Alvarez said that, the way it’s written right now, the park management plan will direct DNR to explore ways to phase out the hatchery. Since the agreement with Cook Inlet Aquaculture Association is through 2031, that leaves lots of time for figuring out a way to do that while still maintaining fishery enhancement in the bay, she said. Those enhancement activities, like egg takes, may still be able to happen even if the hatchery was not physically there, she said.

“I think what people need to realize is that we have a legal vulnerability here,” Alvarez said. “Because we have active cases in court … today, it’s entirely plausible that the court could say this is a disposal (of land), get rid of it now.”

The management plan is an attempt to be proactive, Alvarez said, and DNR is open to ideas and suggestions about how to least impact fishing, and how to continue fishery enhancement measures in a creative way.

“In no way do we want to eradicate fishery enhancement from the area,” she said.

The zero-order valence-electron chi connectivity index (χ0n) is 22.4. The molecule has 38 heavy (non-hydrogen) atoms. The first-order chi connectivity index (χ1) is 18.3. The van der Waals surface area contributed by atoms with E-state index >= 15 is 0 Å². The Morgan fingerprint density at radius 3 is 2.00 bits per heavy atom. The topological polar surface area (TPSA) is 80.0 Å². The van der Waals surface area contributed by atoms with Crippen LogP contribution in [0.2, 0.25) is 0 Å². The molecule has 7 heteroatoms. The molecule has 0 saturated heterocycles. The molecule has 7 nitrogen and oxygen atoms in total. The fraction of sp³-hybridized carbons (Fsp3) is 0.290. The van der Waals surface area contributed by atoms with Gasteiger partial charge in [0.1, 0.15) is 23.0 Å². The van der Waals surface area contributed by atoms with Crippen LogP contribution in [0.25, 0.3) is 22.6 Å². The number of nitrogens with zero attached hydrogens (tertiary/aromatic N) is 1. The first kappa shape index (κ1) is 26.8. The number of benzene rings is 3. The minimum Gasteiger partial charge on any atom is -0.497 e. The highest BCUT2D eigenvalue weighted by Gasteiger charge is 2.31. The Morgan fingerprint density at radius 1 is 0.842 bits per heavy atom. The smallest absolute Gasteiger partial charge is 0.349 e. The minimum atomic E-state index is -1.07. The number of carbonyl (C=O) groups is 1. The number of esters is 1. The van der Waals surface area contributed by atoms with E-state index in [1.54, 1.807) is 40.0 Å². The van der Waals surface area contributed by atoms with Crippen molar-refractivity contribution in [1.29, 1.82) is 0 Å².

Len Fabich, a commercial fisherman in Kachemak Bay, testified to the importance of the hatchery during Monday’s city council meeting.

“As far as being an intrusion on the park, I can attest to the fact that my boat and other commercial fishing boats bring a great amount of pleasure to the park visitors each summer — a favorite opportunity for them to observe us in action, and many of the tourists go home with photos of us catching Tutka Bay (Lagoon) Hatchery fish,” he said. “It seems like a very compatible use to me.”

Fabich spoke of the China Poot dipnet fishery, sport fishing for reds and pinks in Tutka Bay Lagoon, and other fishing opportunities and pointed to their economic importance to the city.

“The hatchery is responsible for collecting the eggs that eventually end up as red salmon on the tables and in freezers from around Homer and the peninsula,” he said.

Reach Megan Pacer at mpacer@homernews.com.